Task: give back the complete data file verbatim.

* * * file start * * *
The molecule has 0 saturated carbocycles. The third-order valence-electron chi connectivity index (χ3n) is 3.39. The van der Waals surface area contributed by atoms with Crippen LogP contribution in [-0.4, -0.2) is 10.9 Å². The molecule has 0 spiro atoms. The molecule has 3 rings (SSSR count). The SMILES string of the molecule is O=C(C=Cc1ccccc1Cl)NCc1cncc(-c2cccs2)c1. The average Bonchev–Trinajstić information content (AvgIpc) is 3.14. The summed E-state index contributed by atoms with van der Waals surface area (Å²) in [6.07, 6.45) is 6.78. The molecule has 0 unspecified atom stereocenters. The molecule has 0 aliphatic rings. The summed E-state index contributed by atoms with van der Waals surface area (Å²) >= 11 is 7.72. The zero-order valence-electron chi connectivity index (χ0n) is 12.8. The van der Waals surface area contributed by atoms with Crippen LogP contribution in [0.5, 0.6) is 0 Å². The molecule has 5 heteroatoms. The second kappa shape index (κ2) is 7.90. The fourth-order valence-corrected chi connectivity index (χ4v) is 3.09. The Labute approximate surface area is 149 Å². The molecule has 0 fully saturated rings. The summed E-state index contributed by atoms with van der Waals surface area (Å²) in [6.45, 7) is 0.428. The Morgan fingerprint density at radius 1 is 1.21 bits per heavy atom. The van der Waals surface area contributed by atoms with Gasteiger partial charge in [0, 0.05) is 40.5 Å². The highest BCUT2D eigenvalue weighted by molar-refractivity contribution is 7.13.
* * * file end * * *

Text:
The molecule has 0 saturated carbocycles. The third-order valence-electron chi connectivity index (χ3n) is 3.39. The van der Waals surface area contributed by atoms with Crippen LogP contribution in [-0.4, -0.2) is 10.9 Å². The molecule has 0 spiro atoms. The molecule has 3 rings (SSSR count). The SMILES string of the molecule is O=C(C=Cc1ccccc1Cl)NCc1cncc(-c2cccs2)c1. The average Bonchev–Trinajstić information content (AvgIpc) is 3.14. The summed E-state index contributed by atoms with van der Waals surface area (Å²) in [6.07, 6.45) is 6.78. The molecule has 0 unspecified atom stereocenters. The molecule has 0 aliphatic rings. The summed E-state index contributed by atoms with van der Waals surface area (Å²) >= 11 is 7.72. The zero-order valence-electron chi connectivity index (χ0n) is 12.8. The van der Waals surface area contributed by atoms with Crippen LogP contribution in [0.5, 0.6) is 0 Å². The molecule has 5 heteroatoms. The second kappa shape index (κ2) is 7.90. The fourth-order valence-corrected chi connectivity index (χ4v) is 3.09. The Labute approximate surface area is 149 Å². The molecule has 0 fully saturated rings. The summed E-state index contributed by atoms with van der Waals surface area (Å²) in [6.45, 7) is 0.428. The Morgan fingerprint density at radius 1 is 1.21 bits per heavy atom. The van der Waals surface area contributed by atoms with Gasteiger partial charge in [0, 0.05) is 40.5 Å². The highest BCUT2D eigenvalue weighted by molar-refractivity contribution is 7.13.